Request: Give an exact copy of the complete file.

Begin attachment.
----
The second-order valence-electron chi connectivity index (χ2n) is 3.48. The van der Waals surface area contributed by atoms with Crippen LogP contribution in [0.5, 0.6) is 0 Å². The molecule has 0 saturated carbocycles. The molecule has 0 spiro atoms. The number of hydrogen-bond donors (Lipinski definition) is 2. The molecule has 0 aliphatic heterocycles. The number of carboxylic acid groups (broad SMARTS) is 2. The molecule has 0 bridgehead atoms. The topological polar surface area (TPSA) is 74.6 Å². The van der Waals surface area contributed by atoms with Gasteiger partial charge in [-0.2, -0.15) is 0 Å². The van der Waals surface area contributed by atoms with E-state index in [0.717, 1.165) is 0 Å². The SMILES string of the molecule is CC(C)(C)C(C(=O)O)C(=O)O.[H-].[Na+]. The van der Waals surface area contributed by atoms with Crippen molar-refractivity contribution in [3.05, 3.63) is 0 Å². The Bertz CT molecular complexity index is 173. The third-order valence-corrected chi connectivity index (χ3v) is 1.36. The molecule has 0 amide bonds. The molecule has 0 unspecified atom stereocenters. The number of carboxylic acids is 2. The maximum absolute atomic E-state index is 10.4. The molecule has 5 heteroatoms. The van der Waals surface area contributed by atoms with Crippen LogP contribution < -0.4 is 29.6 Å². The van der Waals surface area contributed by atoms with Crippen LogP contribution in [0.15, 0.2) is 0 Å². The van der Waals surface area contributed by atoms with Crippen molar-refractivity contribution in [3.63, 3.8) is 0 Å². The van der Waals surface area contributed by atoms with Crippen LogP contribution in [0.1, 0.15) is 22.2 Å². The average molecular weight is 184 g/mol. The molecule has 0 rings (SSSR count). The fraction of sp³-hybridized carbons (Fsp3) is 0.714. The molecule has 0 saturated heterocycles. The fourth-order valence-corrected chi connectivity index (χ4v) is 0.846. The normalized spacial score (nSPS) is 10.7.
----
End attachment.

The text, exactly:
The second-order valence-electron chi connectivity index (χ2n) is 3.48. The van der Waals surface area contributed by atoms with Crippen LogP contribution in [0.5, 0.6) is 0 Å². The molecule has 0 saturated carbocycles. The molecule has 0 spiro atoms. The number of hydrogen-bond donors (Lipinski definition) is 2. The molecule has 0 aliphatic heterocycles. The number of carboxylic acid groups (broad SMARTS) is 2. The molecule has 0 bridgehead atoms. The topological polar surface area (TPSA) is 74.6 Å². The van der Waals surface area contributed by atoms with Gasteiger partial charge in [-0.2, -0.15) is 0 Å². The van der Waals surface area contributed by atoms with E-state index in [0.717, 1.165) is 0 Å². The SMILES string of the molecule is CC(C)(C)C(C(=O)O)C(=O)O.[H-].[Na+]. The van der Waals surface area contributed by atoms with Crippen molar-refractivity contribution in [3.05, 3.63) is 0 Å². The Bertz CT molecular complexity index is 173. The third-order valence-corrected chi connectivity index (χ3v) is 1.36. The molecule has 0 amide bonds. The molecule has 0 unspecified atom stereocenters. The number of carboxylic acids is 2. The maximum absolute atomic E-state index is 10.4. The molecule has 5 heteroatoms. The van der Waals surface area contributed by atoms with Crippen LogP contribution < -0.4 is 29.6 Å². The van der Waals surface area contributed by atoms with Crippen LogP contribution in [0.15, 0.2) is 0 Å². The van der Waals surface area contributed by atoms with Crippen molar-refractivity contribution in [3.63, 3.8) is 0 Å². The van der Waals surface area contributed by atoms with Crippen LogP contribution in [0.1, 0.15) is 22.2 Å². The average molecular weight is 184 g/mol. The molecule has 0 rings (SSSR count). The fraction of sp³-hybridized carbons (Fsp3) is 0.714. The molecule has 0 saturated heterocycles. The fourth-order valence-corrected chi connectivity index (χ4v) is 0.846. The normalized spacial score (nSPS) is 10.7.